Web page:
Bank of Canada cut the interest rate

Jul 16 2015, 7:28 am
Market news

With Greece stepping out of the picture, we can safely (but still with caution) turn our attention to China, which has reported a 7% growth in its GBP for Q2, exceeding the already positive forecast of 6.9%. The industrial sector output rose 6.8% as of June year-on-year with a forecast of 6.0%.

We find the Australian landscape not so bright, the Consumer Confidence Index Westpac dropping 3.2% to its lowest since December 2014, 92.2.

Remaining in the eastern hemisphere, BoJ voted for keeping the monetary policy in check with a staggering 8 to 1 vote from the Board. As per the press release, the output and exports are on an up-going slope even though the year-to-year consumer price is on an almost straight line.

The kiwi seems to have again lost its mojo, after only one week of correction that followed the 5 year low of 0.6614. Behind this slope are both the 10.7% drop in milk prices (8th consecutive fall to be more precise) and buoyant comments of Janet Yellen (Fed’s Chair) about a steady position in USA’s forecasts for 2015. With these major influences of milk prices, in hindsight this odd commodity can be regarded as a rogue factor. Moreover, kiwi lost another 180 pips after the CPI came lower than expected, at 0.4%.

Speaking of USA, we can see that the USD/CAD has leaped to 1.2923, setting the bar for a new 6 year high and going forward on a seemingly unbeatable trend.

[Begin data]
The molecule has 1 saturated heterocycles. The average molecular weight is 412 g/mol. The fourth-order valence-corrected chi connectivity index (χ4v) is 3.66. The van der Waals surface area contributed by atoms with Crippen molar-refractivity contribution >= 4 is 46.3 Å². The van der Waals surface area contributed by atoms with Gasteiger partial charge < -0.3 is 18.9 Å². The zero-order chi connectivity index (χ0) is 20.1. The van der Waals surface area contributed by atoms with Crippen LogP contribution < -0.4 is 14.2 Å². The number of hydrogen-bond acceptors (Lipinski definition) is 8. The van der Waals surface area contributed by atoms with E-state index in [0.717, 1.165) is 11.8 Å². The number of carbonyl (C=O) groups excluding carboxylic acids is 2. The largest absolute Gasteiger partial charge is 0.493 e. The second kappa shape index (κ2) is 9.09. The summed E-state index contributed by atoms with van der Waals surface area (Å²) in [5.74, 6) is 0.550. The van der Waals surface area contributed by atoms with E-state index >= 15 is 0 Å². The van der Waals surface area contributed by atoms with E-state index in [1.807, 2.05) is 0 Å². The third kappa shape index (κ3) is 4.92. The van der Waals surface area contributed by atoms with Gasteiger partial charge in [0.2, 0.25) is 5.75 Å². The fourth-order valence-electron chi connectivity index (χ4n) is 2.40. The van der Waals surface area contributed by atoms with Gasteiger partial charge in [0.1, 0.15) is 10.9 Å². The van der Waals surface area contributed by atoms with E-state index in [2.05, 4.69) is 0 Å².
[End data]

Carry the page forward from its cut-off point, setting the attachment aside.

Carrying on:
Bank of Canada made the decision to reduce the interest rate to 0.50% eluding again the odds, although it didn’t came as a surprise with the January cuts to 0.75% (described later on only as “small” insurance). The wider output gap and the dawn major inflation risks, this time make the decision seem a little to “reassuring”. Expectation was for the Canadians to not touch the interest rate and keep it at 0.75%, although discussions were heated before the decision. On one hand there was the poor GBP outcome – leading many to the conclusion of a lack of modification for the present session (although surely in the next one), but on the other hand the employment came out positive.

In UK, the employment data doesn’t stand up to the forecasted rates, unemployment rising with the new addition of over 7K jobless claims at 5.6%. This marks a break in the fall series, in place since 2012. More worries come from the average gaining rate up with 3.2% (under forecast); still, bonuses are up with 2.8%. Although wages continued to rise, the expectations are again under the forecasted amounts.

Janet Yellen’s press conference also took a toll on crude oil prices, pushing them even lower at $51.60. Oil might receive though an even harder blow from the Middle East, with the Iran sanctions on the verge of being lifted. We will keep you posted.

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